PacBell and other utilities were hoping for a resurgence of conventional telephone usage.  Unfortunately, the outbreak of the stuttering epidemic has forced utilities to put telephone innovations on the back burner. 
           Such treatments as aversion therapy and immobilizing the thumbs with modified cuffs has only intensified the issue.  Parents of adolescents are still, as they say, "talking to empty space", but statistics indicate there has been a five percent rise in direct eye contact among members of nuclear families.
            Hope always burns high that there will be a return to ancient modes of inter-personal conversation.  Rumors are floating about that Mercedes is bringing back a vehicle with bullet-proof transparent polymer windows that open and close.  Mercedes clings to its vision of a future where people greet other people in vehicles or engage in curbside dialogue.
            All of this turmoil may be history when Nokia introduces the ZeroRad Mini-Phone that has been designed to operate without the use of the dangerous selenium diode and other circuits that ramped up microwave emissions to one thousand times the minimum non-lethal dosage.  
            Nokia employee Jorma Kikkinen, the "whistleblower" who broke the radiation scandal is still being sought by authorities but is feared to have met with foul play.



The Cat Without A Purr

I can't post this entire story because I am marketing it.   Agents/editors, I invite you to take a look at this
children's story.  It is 5500 words long. The crowdfunding is at 
Indiegogo funding

Photos and text Copyright 2012 by Art Rosch


The Cat Without A Purr

Copyright 2014
Art Rosch

                      "Oh no!  ANOTHER cat!"    David said this to himself as he looked at the big furry animal that had jumped over his fence and landed in his yard.         
            In David's neighborhood he was called "The Cat Man" or "Mister Zoo" because he adopted lost and hungry animals. 
          David wanted all creatures to have good homes and plenty of food.  He had six cats, four dogs, a parrot, a guinea pig and a pony.  They all lived in the house except for the pony, who slept under an awning in a fenced patch of grass. He was only about the size of a little boy and spent the day wandering around with the other animals.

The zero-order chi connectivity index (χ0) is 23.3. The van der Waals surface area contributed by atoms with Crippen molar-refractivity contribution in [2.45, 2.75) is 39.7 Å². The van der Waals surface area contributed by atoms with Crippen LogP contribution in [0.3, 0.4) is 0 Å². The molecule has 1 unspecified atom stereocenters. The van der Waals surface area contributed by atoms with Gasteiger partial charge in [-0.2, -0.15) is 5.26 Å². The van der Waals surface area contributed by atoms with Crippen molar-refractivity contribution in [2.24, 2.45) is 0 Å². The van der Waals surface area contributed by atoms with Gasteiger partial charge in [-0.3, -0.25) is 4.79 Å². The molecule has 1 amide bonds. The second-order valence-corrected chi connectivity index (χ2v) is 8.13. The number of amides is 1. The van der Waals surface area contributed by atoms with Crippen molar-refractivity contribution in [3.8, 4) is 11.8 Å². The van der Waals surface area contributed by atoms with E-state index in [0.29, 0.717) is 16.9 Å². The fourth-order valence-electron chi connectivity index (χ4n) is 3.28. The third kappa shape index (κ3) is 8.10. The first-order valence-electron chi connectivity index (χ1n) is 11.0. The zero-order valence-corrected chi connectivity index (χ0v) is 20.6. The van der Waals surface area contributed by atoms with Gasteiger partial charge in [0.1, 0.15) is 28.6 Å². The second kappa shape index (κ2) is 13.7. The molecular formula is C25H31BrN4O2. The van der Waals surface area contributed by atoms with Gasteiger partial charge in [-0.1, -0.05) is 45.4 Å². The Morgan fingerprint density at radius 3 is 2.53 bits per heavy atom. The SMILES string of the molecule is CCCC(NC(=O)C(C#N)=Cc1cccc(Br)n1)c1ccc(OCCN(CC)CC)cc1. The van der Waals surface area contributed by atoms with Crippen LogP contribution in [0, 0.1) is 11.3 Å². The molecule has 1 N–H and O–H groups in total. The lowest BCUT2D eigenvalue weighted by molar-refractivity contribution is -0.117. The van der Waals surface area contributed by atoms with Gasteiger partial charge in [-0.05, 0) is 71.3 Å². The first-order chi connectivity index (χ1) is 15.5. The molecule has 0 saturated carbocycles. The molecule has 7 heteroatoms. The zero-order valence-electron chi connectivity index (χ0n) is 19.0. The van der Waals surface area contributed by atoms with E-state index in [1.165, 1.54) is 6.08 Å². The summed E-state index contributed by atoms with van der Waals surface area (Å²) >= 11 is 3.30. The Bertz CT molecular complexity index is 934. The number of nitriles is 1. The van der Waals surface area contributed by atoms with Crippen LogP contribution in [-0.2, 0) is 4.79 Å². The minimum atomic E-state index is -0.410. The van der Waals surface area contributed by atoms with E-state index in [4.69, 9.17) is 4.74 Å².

David watched the cat quietly.  The animal was sitting like a king in his garden.  He had long black and white fur.  His ears were torn from fights and there was a scar on his nose.  His paws were so big that David already had a name for him.  He was Paws!
            David knew that trouble was coming.  The wind changed direction.  It carried the smell of a strange animal.  Six cats, four dogs, a guinea pig, a parrot and a pony caught the smell of the new cat.  Their heads turned at the same time, eyes and noses searching for the stranger in their garden.  They saw him, sitting calmly in the middle of a patch of red flowers.
            It was as if someone had blown a whistle to start a race.  Tweet!  All of David's animals went zooming across the yard at top speed, barking, flapping, neighing and hissing.  Attack attack!  A stranger is in our midst!  Drive him away!
          That's how animals treat strangers.  Animals think about food a lot, and strangers might eat their food.  So their first idea is to chase away new animals.
           Paws didn't run away.  The animals came to a sudden stop in a circle around the new cat.  Wait a minute!  What's going on here?  This cat should be running for his life.  Instead he's standing straight and tall and telling everyone, " You don't want to mess with me.  I'm a pretty tough cat."